Miller closes this pre-1981 essay by arguing that a new conception of neighborhood was still being shaped, with a sense of alienation pervading all levels about how to improve the polity. He argues that there was a danger of nostalgia about neighborhoods that could obfuscate the economic, social, political and institutional realities of late 20th century life in the U.S.
From Grass-Roots Organizing to Community Service: Community Organization Practice in the Community Center Movement, 1907-1930 by Robert Fisher 33
"A Cluster of Interlacing Communities": The Cincinnati Social Unit Plan and Neighborhood Organization, 1900-1920 by Patricia Mooney-Melvin 59
Harlem Communists and the Politics of Black Protest by Mark Naison 89
Tenant Organization and Housing Reform in New York City: The Citywide Tenants' Council, 1936-1943 by Joseph A. Spencer 127
The Citizens' Council in New Orleans: Organized Resistance to Social Change in a Deep South City by Neil R. McMillen 157
Environmental Constraints on Neighborhood Mobilization for Institutional Change: San Francisco's Mission Coalition Organization, 1970-1974 by Stephen R. Weissman 187
Community Organizing in the 1970s: Seeds of Democratic Revolt by Harry C. Boyte 217
BIBIOGRAPHIC ESSAY 239 INDEX 247 ABOUT THE EDITORS & CONTRIBUTORS 257 ========================================================================= Date: Mon, 1 Jan 1996 18:51:47 CST Posted by Carl Milofsky <firstname.lastname@example.org>
Thanks for the abstract of the Miller essay. I found myself puzzled by some things. First, while middle class people did dominate settlement houses at the end of the 19th century and that might have contributed to their ultimate decline, at Toynbee Hall the decline seemed due more to the appearance of welfare state theory which made neighborhood level interventions seem irrelevant in England. While that movement was not as strong in the US, there certainly was also a turn to macro-level intervenion here that resulted in the New Deal and de-emphasized neighborhoods as the proper point of action.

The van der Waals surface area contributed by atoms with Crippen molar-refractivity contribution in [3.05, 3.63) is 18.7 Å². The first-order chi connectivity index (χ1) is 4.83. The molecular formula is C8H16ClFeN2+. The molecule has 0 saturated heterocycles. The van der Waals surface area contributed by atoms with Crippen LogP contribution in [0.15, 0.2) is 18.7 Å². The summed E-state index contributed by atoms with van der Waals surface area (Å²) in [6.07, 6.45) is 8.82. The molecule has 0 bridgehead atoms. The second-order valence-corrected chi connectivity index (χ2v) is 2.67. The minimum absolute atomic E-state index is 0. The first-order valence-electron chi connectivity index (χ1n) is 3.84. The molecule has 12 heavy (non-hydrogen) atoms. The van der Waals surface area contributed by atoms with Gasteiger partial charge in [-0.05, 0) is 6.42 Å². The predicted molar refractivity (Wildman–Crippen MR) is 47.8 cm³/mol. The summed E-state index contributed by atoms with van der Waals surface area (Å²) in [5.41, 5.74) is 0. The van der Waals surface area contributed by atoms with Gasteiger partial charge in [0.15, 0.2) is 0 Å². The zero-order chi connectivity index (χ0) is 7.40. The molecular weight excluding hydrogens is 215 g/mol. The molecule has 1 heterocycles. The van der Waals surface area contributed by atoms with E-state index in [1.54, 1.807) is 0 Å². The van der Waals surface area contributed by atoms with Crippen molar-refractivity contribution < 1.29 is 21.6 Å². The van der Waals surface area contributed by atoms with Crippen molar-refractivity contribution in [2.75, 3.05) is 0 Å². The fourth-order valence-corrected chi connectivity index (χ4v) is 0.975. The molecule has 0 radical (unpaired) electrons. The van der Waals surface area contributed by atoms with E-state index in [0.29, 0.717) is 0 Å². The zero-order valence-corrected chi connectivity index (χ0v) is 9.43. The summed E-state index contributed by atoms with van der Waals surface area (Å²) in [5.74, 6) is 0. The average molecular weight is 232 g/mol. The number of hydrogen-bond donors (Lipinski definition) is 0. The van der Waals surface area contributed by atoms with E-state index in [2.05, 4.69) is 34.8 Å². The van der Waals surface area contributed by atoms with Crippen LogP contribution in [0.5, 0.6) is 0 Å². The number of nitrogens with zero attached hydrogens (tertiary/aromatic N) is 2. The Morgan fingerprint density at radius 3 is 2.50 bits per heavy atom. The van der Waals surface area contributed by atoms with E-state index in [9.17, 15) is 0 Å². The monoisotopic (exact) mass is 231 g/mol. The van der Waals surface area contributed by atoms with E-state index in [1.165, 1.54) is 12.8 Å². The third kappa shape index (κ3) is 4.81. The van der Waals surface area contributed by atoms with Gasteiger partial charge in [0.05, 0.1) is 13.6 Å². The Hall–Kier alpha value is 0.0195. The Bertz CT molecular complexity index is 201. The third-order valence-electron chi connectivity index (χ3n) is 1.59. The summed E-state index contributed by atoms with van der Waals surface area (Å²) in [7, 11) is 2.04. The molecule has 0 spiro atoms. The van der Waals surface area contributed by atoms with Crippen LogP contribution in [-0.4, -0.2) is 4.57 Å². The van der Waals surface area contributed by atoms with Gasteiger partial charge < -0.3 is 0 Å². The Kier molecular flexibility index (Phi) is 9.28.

The account of how the Chicago School of the 1920s to the 1940s undercut interest in neighborhoods was new to me. Burgess's theory of metropolitan development and Wirth's theory of urbanism fit Miller's story. But meanwhile Burgess also identified natural neighborhood areas in Chicago and started the Chicago Community Factbook which continues to be produced and has become the standard for defining Chicago neighborhoods. Miller mentions Janowitz's classic on the community press, but ignores the intellectual descendents of that book by Gerald Suttles (THE SOCIAL CONSTRUCTION OF COMMUNITY, Chicago: Univ of Chicago Press 1972) and by Albert Hunter (SYMBOLIC COMMUNITIES: THE PERSISTENCE AND CHANGE OF CHICAGO'S LOCAL COMMUNITIES, Chicago: Univ of Chicago Pr 1974). I found myself wondering the extent to which the Janowitz/Suttles/Hunter group had resurrected a real tradition of the Chicago School's support for neighborhood theory, or whether they had romanticized the Park/Burgess era.
Incidentally, while Miller might be correct that the Chicago School people of the 1930s preferred metropolitan interventions to neighborhood ones, my understanding of why interest in neighborhood theory declined was that the growth of mass society theory seemed to make neighborhood theory irrelevant or incorrect. Mass society theory grew because of European totalitarian movements and the belief that community decline was responsible for authoritarian politics. American social scientists anxiously began looking for evidence that similar social trends (the decline of community, the growth of authoritarian political movements like McCarthyism) would undermine democracy in America. Janowitz book was written specifically to counter this nihilist fear, arguing that incentives for community building existed in mass society. (That explanation, incidentally, comes from a class I took with Morris Janowitz on urban social policy in about 1977.)
Carl Milofsky Department of Sociology and Anthropology Bucknell University ========================================================================= Date: Sun, 14 Jan 1996 15:24:31 CST From: Wendy Plotkin <U13972@UICVM.BITNET>